Thinking of becoming a foster parent? Read on for insights and advice from a local expert on everything from getting started to getting it right.
Synonyms for the word “foster” include nurture, raise, promote, further—actions that can make a world of difference when applied to an at-risk or underprivileged child. In recognition of Foster Care Awareness Month this May, we talked with Nicole L. Mudd, a foster care home-finder for
Berkshire Farm Center and Services for Youth on Long Island, about what it takes to be a foster parent, rights and responsibilities of the job, and other ways to help children in need.
What is the process like to become a foster parent?
The first [step] would be to contact an agency in your local area…to see what their policy is. There is usually a training period you would need to go through, and they also do a fingerprint background check as well as a background check through the state central registry for child abuse and neglect, to have [potential] foster parents and any other members of the household cleared. It’s a matter of doing paperwork, going through the training process based on what the agency requirements are, [and] waiting for the clearance papers to come back stating that you are eligible.
What are the qualities of a good foster parent?
First and foremost is really being a team player and working together with the agency, county workers, and with the birth family in order to meet the child’s goal of either returning home to the parents or being adopted. [And] meeting the child’s needs, whether it is medical needs or behavioral needs or any type of emotional needs that they have—really just being caring and loving.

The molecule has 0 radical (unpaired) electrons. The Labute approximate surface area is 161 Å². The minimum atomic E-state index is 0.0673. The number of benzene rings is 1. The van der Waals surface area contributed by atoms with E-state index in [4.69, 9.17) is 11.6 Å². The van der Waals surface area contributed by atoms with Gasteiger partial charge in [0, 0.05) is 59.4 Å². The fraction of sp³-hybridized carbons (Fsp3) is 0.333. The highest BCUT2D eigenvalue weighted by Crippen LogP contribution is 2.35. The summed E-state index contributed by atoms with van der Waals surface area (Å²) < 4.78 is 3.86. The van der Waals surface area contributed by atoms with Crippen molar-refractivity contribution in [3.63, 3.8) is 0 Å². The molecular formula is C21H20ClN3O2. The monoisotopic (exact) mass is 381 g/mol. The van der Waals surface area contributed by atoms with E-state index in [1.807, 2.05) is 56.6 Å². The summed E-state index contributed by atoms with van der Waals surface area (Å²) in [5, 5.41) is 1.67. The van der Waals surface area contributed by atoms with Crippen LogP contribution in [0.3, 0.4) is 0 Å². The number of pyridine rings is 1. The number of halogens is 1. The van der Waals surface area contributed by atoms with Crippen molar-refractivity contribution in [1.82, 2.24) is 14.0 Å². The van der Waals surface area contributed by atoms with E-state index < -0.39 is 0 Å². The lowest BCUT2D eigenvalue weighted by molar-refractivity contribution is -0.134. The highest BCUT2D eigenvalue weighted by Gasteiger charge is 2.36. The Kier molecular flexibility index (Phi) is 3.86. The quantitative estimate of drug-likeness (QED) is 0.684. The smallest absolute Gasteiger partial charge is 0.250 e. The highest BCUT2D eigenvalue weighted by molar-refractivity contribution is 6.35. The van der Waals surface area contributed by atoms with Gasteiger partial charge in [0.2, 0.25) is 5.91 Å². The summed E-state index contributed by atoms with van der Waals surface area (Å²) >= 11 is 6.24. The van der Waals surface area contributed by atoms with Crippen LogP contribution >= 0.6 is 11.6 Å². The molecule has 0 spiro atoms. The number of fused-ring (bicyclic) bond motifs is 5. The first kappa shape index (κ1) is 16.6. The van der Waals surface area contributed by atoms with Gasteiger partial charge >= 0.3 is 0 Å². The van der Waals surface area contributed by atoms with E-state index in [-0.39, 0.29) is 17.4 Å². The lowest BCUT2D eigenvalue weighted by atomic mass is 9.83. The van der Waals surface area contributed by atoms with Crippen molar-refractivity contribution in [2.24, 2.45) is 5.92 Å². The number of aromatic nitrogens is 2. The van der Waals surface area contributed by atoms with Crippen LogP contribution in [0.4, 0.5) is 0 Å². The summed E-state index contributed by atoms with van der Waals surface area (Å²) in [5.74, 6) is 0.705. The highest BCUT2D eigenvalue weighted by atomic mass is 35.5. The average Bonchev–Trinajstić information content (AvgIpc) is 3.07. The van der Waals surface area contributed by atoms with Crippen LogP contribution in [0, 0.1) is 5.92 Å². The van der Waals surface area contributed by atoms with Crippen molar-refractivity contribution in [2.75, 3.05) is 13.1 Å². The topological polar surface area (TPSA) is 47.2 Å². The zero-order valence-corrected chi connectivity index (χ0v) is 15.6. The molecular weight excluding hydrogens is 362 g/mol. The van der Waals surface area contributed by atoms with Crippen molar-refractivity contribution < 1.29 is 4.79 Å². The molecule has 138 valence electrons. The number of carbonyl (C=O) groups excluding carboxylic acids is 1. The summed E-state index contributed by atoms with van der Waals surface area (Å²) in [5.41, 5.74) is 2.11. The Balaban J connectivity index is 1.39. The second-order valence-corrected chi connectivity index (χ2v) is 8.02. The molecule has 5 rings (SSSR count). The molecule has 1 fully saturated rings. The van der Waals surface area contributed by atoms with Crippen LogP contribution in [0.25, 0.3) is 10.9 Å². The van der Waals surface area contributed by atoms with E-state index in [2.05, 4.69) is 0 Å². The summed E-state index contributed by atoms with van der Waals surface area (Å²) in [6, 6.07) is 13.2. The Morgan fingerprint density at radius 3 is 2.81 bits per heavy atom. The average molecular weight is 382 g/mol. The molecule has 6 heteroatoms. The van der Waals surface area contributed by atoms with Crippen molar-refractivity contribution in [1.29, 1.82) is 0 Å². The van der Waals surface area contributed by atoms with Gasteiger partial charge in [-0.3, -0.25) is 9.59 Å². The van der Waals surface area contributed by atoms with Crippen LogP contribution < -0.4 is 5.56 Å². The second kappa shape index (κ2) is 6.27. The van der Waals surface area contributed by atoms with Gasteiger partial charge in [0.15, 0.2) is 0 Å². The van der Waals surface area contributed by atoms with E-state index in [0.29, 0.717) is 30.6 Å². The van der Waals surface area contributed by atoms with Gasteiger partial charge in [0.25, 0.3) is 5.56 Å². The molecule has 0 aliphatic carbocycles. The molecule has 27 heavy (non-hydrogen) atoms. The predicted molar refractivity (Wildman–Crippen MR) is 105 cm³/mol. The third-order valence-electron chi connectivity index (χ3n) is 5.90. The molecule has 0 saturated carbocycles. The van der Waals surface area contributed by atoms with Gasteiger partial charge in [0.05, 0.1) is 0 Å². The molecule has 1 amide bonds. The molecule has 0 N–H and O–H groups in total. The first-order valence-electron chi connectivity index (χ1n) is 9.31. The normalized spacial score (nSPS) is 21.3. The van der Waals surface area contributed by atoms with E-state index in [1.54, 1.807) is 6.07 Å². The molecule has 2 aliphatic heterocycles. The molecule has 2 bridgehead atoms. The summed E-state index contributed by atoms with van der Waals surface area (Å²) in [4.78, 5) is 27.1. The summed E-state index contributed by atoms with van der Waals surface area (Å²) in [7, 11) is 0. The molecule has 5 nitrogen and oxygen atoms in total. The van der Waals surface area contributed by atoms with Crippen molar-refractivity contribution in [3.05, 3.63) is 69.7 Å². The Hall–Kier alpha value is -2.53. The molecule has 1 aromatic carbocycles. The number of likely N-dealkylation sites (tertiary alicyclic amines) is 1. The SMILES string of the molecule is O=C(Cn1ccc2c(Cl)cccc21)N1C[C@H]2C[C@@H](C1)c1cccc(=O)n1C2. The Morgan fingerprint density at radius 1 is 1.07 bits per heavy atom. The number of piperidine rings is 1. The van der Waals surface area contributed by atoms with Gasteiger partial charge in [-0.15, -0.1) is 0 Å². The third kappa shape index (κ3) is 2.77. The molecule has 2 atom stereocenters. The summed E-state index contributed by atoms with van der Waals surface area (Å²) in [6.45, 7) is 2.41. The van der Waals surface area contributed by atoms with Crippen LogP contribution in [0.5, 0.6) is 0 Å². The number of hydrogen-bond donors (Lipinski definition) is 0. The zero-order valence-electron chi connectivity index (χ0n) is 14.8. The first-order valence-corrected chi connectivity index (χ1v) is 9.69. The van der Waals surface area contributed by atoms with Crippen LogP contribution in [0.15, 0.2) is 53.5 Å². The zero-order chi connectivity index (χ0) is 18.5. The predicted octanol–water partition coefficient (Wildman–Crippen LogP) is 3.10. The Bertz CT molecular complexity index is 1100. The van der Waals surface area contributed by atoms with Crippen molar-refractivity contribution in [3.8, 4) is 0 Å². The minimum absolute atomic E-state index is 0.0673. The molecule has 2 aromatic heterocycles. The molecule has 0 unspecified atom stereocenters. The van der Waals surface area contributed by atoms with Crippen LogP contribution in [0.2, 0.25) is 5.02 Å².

How do you know when you’re ready to become a foster parent?
I would say definitely know your comfort level as to what you feel you can provide for a child. If you don’t have any experience with a child with developmental disabilities, take some training classes or try and get the most knowledge possible to be able to meet that child’s needs. If it’s a medical condition, most agencies provide training based on whatever it is so [the foster parents] will meet the child’s needs. It’s all about meeting the child’s needs so that they can meet their ultimate goal by either being adopted or moving home to their families. It’s definitely a big responsibility [and] it’s a lot of work, but in the end…foster care is really [about] making a difference in the child’s life.
What are the responsibilities of a foster parent?
Working with the agencies to get the child to medical and dental appointments, assisting them in reaching their permanency goal, [and] understanding and encouraging birth-parent-and-child visits.
They have the right to say no to us for a placement—it doesn’t mean that we’re not going to call them the next time. They can say “I want one child,” or “I want a sibling set,” or “I can take five.” They have a lot of rights. They’re included in all agency planning in regard to the child’s school. We give them as much information as we possibly can before we place the child there, because that helps the parent to meet the child’s needs.
What adjustments can foster parents make to ensure the child has a comfortable and nurturing experience in their homes?
Allow the child to have some input as to what their room might look like. Allow them to have some ownership there. Allow them to share things. One of the biggest things we encourage our parents to do is have the child pick something that they want for dinner—every member of the house picks dinner for a certain night, [and] they all cook it together. The more input the child has, the more likely they are to feel comfortable there and the more likely they are to kind of follow along with the rules of the home.
How else can someone unable to commit to being a foster parent help?
There are volunteer opportunities if you’re not able to open your home to a foster child. There are plenty of opportunities out there [to] make a difference in a child’s life, like mentoring programs,
Big Brothers Big Sisters. There are a lot of mentoring programs out there where you can still be that positive adult in a child’s life if you’re not able to open your home to be a fulltime foster parent, because it is a huge commitment.